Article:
I ran across the incredibly imaginative portfolio of John Flury a few weeks ago. When I viewed his image "Provincial Uprising" where a womans dress was made of human hands I couldn't figure out how it was made. When I first saw this picture I assumed that the hands had been shot separately and then copied over and over again in Photoshop. I quickly realized that this wouldn't be possible because of the directional lighting from camera right and left. You would never be able to dodge and burn the hands to make them look realistic with that type of lighting. Then I started to assume that the hands were simply CGI. How else could you get this look?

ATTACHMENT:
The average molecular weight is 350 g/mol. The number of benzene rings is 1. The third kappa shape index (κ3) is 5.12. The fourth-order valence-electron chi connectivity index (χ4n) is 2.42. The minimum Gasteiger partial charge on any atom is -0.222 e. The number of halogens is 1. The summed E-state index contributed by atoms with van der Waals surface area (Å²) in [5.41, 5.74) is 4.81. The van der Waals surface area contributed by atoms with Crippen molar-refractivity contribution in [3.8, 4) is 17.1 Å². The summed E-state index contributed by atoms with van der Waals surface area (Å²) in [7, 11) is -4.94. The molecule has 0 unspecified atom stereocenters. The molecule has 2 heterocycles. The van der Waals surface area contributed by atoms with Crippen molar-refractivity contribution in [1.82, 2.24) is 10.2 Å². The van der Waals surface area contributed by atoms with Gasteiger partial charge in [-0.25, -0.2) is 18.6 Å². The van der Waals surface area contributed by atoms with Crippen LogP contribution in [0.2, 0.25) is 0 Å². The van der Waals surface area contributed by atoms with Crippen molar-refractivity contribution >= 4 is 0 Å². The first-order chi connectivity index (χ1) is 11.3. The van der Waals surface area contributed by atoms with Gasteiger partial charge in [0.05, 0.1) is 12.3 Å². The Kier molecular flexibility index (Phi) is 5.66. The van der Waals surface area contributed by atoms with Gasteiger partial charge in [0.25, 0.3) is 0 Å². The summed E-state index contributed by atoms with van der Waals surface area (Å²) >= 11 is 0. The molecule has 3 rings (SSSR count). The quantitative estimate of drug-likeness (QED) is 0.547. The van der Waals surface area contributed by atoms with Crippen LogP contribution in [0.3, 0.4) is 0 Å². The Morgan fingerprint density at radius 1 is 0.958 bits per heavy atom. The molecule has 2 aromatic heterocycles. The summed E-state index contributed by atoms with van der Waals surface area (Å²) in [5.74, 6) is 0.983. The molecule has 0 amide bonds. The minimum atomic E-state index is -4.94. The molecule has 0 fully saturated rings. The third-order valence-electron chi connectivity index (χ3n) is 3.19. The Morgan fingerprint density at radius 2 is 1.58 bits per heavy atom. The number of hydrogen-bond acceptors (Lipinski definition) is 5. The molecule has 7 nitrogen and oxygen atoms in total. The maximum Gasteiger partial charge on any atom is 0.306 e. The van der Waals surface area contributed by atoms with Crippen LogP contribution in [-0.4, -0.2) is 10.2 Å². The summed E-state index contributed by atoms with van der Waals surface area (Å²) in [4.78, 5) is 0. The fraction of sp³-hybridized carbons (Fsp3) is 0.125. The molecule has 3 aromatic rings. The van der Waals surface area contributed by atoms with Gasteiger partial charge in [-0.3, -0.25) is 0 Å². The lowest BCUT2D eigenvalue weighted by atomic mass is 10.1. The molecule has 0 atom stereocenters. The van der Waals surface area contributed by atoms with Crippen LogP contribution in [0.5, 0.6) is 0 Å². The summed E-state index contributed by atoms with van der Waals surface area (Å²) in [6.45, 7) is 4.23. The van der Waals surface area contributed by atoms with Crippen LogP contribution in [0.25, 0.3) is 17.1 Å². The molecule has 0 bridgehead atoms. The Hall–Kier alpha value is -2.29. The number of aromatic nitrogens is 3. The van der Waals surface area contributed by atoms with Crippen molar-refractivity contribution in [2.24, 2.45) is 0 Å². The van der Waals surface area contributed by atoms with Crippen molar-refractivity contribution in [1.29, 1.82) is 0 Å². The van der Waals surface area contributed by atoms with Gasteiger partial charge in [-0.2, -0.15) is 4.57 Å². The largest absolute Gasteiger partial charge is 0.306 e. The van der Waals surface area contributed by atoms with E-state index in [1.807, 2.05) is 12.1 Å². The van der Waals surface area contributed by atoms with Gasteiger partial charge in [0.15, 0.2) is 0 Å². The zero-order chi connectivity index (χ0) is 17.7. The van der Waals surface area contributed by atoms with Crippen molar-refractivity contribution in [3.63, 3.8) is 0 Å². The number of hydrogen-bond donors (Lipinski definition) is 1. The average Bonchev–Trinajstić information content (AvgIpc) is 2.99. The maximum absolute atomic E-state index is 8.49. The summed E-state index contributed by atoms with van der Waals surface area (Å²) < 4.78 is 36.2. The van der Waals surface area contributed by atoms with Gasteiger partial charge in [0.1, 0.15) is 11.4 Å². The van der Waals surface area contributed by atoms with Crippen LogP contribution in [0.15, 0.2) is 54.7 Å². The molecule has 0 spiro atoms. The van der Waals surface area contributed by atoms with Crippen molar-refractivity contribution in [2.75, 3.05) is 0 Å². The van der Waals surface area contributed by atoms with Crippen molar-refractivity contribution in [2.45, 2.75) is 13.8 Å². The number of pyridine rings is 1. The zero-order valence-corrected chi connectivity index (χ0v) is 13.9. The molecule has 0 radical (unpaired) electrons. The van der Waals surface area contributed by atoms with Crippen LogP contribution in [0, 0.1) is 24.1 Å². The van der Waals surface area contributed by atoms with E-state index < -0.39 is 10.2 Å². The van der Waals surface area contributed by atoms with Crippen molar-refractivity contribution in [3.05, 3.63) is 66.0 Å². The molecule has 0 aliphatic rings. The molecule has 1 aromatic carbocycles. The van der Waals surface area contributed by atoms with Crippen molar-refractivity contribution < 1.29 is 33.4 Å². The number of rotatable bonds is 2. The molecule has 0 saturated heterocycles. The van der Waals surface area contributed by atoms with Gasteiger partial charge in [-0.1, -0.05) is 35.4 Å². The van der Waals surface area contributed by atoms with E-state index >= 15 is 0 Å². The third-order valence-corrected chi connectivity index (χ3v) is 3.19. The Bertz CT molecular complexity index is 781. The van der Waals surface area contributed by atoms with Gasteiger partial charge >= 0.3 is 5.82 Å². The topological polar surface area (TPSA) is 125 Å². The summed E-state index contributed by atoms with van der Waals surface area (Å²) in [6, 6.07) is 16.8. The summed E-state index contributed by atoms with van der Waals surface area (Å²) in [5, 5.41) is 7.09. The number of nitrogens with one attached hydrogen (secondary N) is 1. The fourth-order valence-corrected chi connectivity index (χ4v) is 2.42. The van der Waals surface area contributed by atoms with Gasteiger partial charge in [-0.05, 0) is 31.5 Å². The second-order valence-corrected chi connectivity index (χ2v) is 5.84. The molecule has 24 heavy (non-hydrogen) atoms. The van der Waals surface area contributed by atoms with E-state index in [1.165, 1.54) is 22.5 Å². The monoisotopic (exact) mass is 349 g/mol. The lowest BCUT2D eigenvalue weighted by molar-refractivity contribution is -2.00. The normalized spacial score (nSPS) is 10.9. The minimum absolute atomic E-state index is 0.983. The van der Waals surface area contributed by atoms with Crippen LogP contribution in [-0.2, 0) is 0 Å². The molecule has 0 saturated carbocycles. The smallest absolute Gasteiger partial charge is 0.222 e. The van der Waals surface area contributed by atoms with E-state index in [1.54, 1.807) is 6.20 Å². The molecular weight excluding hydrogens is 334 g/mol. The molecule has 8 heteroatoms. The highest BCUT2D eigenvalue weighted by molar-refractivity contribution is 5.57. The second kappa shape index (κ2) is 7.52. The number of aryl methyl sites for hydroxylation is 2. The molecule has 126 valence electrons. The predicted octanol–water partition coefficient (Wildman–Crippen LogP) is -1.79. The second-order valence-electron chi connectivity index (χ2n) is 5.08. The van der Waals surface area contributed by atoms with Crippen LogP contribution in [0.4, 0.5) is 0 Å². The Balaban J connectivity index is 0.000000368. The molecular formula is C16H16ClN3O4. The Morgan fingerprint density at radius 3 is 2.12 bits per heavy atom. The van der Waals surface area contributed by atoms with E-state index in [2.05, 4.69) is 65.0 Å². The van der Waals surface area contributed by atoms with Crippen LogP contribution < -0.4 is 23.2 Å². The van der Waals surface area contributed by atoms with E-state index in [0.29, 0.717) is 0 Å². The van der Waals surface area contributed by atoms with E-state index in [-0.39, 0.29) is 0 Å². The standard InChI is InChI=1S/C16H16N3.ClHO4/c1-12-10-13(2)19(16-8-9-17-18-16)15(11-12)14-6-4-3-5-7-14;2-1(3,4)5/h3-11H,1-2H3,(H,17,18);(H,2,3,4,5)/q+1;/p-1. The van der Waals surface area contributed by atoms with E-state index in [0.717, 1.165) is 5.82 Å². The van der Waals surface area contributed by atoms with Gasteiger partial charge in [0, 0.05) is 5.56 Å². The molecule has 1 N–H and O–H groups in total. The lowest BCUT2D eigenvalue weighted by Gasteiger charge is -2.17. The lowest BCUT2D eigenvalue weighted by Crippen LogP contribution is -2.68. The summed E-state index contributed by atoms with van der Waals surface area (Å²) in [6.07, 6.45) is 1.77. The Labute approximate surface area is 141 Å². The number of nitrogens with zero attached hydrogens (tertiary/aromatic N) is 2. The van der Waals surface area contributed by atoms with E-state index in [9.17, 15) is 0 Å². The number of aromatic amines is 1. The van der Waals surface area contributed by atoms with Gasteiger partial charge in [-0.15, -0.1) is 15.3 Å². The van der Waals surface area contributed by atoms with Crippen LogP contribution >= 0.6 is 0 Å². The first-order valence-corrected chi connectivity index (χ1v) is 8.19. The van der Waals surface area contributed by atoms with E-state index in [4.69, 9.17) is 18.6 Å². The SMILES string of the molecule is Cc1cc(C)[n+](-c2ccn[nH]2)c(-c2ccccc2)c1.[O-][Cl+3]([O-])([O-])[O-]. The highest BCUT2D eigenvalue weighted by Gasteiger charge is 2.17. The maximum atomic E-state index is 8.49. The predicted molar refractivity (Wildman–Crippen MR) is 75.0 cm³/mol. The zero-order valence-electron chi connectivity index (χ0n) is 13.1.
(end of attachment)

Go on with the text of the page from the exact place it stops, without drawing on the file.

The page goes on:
Well the answer is far more simple and at the same time complex than I imagined. John shot 4 hands moving over his models body over and over again and then composited them in post. Watch the video here.
I asked John to write up a bit more information about the shoot for those of you who are interested: